Australian, Malaysian authorities’ collaboration ends world’s most wanted Sarawakian paedophile’s 14-year run

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Sarawak Welfare, Community Wellbeing, Women, Family and Childhood Development Minister Datuk Sri Fatimah Abdullah expressed gratitude to authorities for tracking down, prosecuting and punishing Alladin for the hideous crime that he has committed. — Borneo Post pic
Sarawak Welfare, Community Wellbeing, Women, Family and Childhood Development Minister Datuk Sri Fatimah Abdullah expressed gratitude to authorities for tracking down, prosecuting and punishing Alladin for the hideous crime that he has committed. — Borneo Post pic

KUALA LUMPUR, Sept 5 — Operating under the radar for some 14 years, one of the world’s most wanted paedophiles who operated out of Lundu, Sarawak was finally apprehended and jailed for 18 years for his crimes, thanks to joint efforts undertaken between Australian and Malaysian authorities.

According to a report by Sydney-based Sydney Morning Herald, it said the capture of 40-year-old Alladin Lanim — one of the world’s most wanted paedophile — initially stemmed from a multi-national internal police report in 2019 which had listed his online alias as one of the top 10 offenders in the world in exploitation of children on the internet.

Alladin had posted about his exploits on the dark web which detailed abuses inflictied on children between the ages of two and 16, which authorities said he has been doing since 2007 and linked to more than 1,000 images and videos depicting the sexual abuse of minors.

“He was so prolific with so many victims, that’s why he became a high priority,” Detective Sergeant Daniel Burnicle, the AFP’s acting senior officer in Kuala Lumpur was quoted as saying.

Alladin’s capture, made possible through the efforts of Australian authorities comprising specialist investigators from the Australian Federal Police (AFP), Queensland Police and the Australian Transactions Reports and Analysis Centre (AUSTRAC), saw a breakthrough in August 2020.

Prior to August 2020, authorities had nothing more on the individual they were pursuing other than his anonymous online profile.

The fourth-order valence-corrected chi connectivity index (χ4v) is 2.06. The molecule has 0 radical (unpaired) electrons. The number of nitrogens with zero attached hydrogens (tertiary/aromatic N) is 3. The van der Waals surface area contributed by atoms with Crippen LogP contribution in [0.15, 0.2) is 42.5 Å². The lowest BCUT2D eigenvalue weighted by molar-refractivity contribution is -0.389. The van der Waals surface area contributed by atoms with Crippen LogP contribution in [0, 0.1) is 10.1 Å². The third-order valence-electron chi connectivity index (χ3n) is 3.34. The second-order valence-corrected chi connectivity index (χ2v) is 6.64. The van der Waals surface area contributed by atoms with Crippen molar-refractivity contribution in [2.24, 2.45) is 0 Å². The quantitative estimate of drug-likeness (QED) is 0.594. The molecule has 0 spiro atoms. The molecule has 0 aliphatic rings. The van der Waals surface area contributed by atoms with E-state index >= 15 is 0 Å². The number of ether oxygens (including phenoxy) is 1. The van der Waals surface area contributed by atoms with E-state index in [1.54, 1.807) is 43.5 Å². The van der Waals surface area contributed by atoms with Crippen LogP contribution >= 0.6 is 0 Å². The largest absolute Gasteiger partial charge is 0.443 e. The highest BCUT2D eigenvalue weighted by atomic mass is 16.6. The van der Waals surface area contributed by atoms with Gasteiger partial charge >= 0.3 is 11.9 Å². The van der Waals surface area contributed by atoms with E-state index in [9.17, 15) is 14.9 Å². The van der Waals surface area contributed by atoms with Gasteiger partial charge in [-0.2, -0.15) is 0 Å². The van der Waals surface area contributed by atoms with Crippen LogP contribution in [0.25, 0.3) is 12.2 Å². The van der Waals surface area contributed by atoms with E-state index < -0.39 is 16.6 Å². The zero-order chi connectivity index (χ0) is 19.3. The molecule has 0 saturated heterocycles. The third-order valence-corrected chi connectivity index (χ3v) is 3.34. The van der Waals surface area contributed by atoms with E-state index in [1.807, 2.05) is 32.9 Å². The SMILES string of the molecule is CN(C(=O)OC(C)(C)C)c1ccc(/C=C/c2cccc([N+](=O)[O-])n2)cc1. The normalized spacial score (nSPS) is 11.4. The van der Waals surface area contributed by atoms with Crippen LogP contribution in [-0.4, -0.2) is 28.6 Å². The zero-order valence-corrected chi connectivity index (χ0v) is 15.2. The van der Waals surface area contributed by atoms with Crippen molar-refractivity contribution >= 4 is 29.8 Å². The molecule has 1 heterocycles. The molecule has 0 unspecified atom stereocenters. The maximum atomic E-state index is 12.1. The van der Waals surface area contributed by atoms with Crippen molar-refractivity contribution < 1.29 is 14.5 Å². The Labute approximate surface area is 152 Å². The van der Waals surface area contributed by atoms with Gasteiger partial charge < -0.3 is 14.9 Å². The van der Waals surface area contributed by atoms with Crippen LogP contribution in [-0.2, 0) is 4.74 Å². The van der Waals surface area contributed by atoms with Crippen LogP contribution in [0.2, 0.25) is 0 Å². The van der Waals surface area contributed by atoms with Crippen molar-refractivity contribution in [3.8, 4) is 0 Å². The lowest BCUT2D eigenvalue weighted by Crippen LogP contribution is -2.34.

On the breakthrough, experts at the Australian Centre to Counter Child Exploitation’s victim identification unit initially came across a social media image of the man they suspected they were looking for.

The image was then sent to investigators from the Royal Malaysia Police, United States Homeland Security and AFP officers based in KL to discern the man’s name.

“They’re going through images trying to work out where that location may be so they can follow up. It’s all very difficult with the dark web to track people.

“It’s just a slow, methodical burn,” Burnicle said.

A further breakthrough was then achieved at AUSTRAC this year after a team was able to come across the same image as the one that had been forwarded to Malaysia from Australia months earlier, this time with identifying information attached.

In July, Australian investigators managed to assist Malaysian authorities in tracking Alladin to a state Covid-19 quarantine centre where he was serving a mandatory period in isolation after arriving back in Sarawak following a trip to peninsula Malaysia.

Upon his discharge from the centre on July 5, Alladin was brought into custody and subsequently pleaded guilty to 18 charges of sexual crimes in August after investigators provided a package of material to prosecutors that identified some 34 victims he had abused.

For his heinous crimes, Alladin was sentenced to a total of 18 years and six months in prison and 15 strokes of the cane.

“This (investigation) was all, of course, done during Covid, which made it all more difficult in terms of being able to get around the country and just conduct those basic field inquiries that you would do.

“We hope this case will be like a learning experience that we use over here and say ‘this is what’s happened, how can we do it better for next time?’ You need a police force to be able to counter this type of offending,” Burnicle added.

Meanwhile, state Welfare, Community Wellbeing, Women, Family and Childhood Development Minister Datuk Sri Fatimah Abdullah was quoted as saying by The Borneo Post that she was grateful to authorities for tracking down, prosecuting and punishing Alladin for the hideous crime that he has committed.

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